As of 2011, there were approximately 5,400 licensed firearms manufacturers and 950 licensed gun importers in the United States. The deaths associated with gun violence seem to be a price Americans are willing to pay. Almost 10,000 people died from gun violence in the U.S. last year.
The NRA, the new spin goes, is not the force it once was in American politics - at least, if we're to judge by the number of pro-gun Senators and Congressional reps the group didn't manage to get elected despite pouring huge money into election races this past November.
That analysis doesn't completely fit. Americans had more on their minds than guns, the economy and health care, when they cast their ballots for Obama last month. Time will tell if Newtown proves the watershed moment.
Certainly, the NRA's power in Canada has never been greater.
The same outfit notorious for buying influence among lawmakers in the U.S. has played an instrumental role, albeit a more insidious one, in blowing holes in gun restrictions north of the 49th parallel.
The NRA's lobbying efforts in Canada through counterparts here go back more than a decade. The group has denied providing direct funding to Canadian pro-gun advocates. But it has provided strategic advice to the Canadian Institute for Legislative Action, the lobbying arm of the Canadian Sports Shooting Association, over the years, including during the recent long-gun registry debate.
CILA's executive director, Tony Bernardo, has appeared in an NRA informational video on the gun registry. He sits on the PM's firearms advisory committee, a body loaded with pro-gun advocates that recently recommended the removal of fully automatic rifles and assault weapons from the list of prohibited firearms. The move would make it easier for gun owners to get a license for semi-automatic and assault rifles.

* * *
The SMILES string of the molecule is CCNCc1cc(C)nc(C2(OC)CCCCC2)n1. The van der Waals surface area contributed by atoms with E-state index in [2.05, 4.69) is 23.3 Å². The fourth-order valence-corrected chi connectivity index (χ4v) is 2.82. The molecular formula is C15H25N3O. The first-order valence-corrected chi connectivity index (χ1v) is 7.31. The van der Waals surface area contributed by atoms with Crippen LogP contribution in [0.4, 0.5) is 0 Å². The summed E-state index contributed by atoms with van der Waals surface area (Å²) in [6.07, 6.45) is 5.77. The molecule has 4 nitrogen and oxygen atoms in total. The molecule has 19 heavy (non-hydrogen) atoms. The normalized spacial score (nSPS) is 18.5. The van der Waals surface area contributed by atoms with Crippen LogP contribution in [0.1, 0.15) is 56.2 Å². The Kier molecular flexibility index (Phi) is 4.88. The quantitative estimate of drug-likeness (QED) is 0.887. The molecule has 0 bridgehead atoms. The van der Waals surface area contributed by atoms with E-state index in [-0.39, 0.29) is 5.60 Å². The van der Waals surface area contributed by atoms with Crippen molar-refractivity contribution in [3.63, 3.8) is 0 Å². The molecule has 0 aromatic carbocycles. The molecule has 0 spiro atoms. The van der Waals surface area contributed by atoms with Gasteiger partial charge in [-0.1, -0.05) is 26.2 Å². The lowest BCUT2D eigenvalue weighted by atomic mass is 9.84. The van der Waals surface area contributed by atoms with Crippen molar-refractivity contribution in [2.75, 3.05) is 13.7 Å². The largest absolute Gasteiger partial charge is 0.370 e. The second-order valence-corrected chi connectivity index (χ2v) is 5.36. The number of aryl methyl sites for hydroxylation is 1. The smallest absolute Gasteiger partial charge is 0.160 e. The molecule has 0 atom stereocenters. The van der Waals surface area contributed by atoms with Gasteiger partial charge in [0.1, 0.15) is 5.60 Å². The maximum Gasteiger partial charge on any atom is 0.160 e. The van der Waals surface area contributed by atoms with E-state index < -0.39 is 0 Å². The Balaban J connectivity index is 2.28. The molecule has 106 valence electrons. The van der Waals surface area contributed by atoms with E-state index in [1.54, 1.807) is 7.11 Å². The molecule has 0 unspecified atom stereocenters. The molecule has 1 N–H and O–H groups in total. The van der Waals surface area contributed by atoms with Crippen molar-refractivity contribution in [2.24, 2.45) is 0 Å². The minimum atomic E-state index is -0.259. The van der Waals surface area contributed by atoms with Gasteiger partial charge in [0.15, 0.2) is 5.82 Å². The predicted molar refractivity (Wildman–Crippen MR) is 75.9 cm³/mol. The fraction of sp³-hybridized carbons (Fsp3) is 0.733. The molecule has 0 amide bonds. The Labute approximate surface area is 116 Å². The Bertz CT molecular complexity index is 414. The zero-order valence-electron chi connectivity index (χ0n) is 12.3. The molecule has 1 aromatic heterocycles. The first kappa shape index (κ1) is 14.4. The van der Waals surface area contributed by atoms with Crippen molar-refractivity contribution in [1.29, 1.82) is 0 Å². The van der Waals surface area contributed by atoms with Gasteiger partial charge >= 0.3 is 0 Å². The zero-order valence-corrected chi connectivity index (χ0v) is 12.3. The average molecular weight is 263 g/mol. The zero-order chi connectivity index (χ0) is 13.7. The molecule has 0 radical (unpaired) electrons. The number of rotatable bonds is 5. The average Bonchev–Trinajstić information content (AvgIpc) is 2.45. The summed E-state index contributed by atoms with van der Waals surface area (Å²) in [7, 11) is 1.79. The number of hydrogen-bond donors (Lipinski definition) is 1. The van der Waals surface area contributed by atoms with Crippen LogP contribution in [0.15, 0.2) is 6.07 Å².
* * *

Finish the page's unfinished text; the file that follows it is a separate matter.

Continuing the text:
The PM was quick to say he has no intention of making the change. But it's unclear if that reaction was prompted by the fact news of the committee's recommendations surfaced as opposition MPs in the House were remembering the anniversary of the Montreal massacre.
On the gun control front, Canada is going backwards.
Besides killing the long gun registry, a useful investigative tool for police that experts say has saved as many as 600 lives a year, the feds are no longer requiring shop owners to keep records of guns and ammo purchases. It's too costly and messing with our freedom. Where have we heard that one before?
The HarperCons are also considering extending gun licenses to 10 years from the current five, despite concerns raised by the RCMP and mental health officials. The feds are not only weakening gun control laws, they're doing it in secret.
Last month, the government quietly postponed for another year implementation of the firearms marking regulation that are part of Canada's obligations to the UN Firearms Protocol and the Organization of American States' Inter-American Convention Against the Illicit Manufacturing and Trafficking of Firearms. Gun control advocates only heard about it from pro-gun types who were heralding the change as yet another victory for freedom.
Guns may be as American as apple pie, but Canada is cutting out it's own reputation when it comes to firearms. It's alone internationally among developed countries in rolling back gun laws.